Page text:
Biden's promise, though, capitalizes on changes since then and forces other pieces of the electrification puzzle to come together, French said.
"You've got to do something upfront that starts the ball rolling," he said. The Biden administration has "a great chance now to say we've got this mission statement. How does it now really trickle down from a federal level to a state level and really start shaping up for infrastructure, utility companies?
"I believe there will be some massive momentum to come out of this."
Also, "because there's commercial vehicles, there's military vehicles, postal service vehicles, delivery vehicles as well as fleet, there's room for everybody to have a slice of the pie," French said.
After all, auto makers and suppliers are pumping millions of dollars into manufacturing electric vehicles domestically—Ford Motor Co., General Motors and Tesla in particular—as are EV startups such as Rivian.
Suppliers also are ramping up: One example is BorgWarner, which acquired Delphi last year in a move to position the two companies for the shift toward electrification.
Perhaps most vocal has been GM, which has set a goal to sell only EVs by 2035. GM pointed to recent plant investments—including $2.2 billion in Detroit-Hamtramck Assembly, $2 billion in Spring Hill, Tenn., and $300 million in Orion, Mich.
We "think that adding EVs to government fleets and the needed infrastructure to support them is a great way to get more EVs on the road as we work towards a zero-emission, all-electric future," a GM spokeswoman said of Biden's announcement.
It's important to note the changeover won't happen overnight.
"Auto makers generally have been announcing and acting on hundreds of billions of dollars of commitments to retool, but it does take time. There have been announcements for new manufacturing that is still coming, and that's the case in the charging equipment sector as well as it is the vehicle," said Jonathan Levy, chief commercial officer at charging network provider EVgo. "The capacity is coming. It comes to a question of how quickly and how flexible."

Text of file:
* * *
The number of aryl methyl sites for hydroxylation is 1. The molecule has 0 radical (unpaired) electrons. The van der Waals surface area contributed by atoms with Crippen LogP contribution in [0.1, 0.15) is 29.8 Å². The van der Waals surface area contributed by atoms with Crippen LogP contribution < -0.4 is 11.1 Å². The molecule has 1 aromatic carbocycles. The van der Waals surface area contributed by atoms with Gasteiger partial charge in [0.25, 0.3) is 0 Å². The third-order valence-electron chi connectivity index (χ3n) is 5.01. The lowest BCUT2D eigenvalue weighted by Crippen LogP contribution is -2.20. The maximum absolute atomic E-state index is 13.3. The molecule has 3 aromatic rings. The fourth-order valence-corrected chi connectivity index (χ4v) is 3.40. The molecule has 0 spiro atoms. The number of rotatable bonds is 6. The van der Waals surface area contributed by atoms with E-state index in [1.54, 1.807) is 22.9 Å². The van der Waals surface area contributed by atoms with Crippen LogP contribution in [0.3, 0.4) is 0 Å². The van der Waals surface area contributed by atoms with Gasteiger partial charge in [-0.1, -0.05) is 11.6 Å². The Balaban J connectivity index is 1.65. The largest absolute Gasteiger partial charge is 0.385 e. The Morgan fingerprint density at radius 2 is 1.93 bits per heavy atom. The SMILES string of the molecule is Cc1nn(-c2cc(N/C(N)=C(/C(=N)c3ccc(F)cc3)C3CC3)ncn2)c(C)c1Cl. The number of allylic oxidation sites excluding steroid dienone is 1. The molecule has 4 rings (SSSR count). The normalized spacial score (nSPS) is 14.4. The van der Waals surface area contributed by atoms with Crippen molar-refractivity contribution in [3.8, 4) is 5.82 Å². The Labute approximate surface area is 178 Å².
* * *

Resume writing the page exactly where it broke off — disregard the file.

"As we think about the manufacturing capacity, it's going to continue to grow, but there's enough out there today to at least get started," Levy added. "How do we make sure that we're keeping that supply chain robust and also not limiting it with too many restrictions, and making sure that we can build out at the scale that's needed?
"Your plan needs to be aggressive and you need to start now. That's going to be a big challenge for the Biden administration."
As the government approaches this directive, it should accept a slightly higher total cost of ownership for the electric vehicle than its gasoline-powered alternative and take a holistic approach to procurement, said Nick Nigro, founder of EV research group Atlas Public Policy, which has studied the electrification potential for publicly owned vehicles.
One benefit of Biden's order is the electrification of U.S. Postal Service vehicles. Given how consumer-facing these vehicles are, this has potential to raise consumer awareness.
Still, "Going to electric is a huge transition, and there's a lot that needs to happen within a fleet to be able to accommodate that, particularly around the infrastructure side of things," Nigro said.
"We're not ready to ship 200,000 electric trucks today, but within the time frame of actually doing the purchase and acquisition, sending that signal to the market to get ready for it because the demand is going to be there, that's critically important," Nigro added.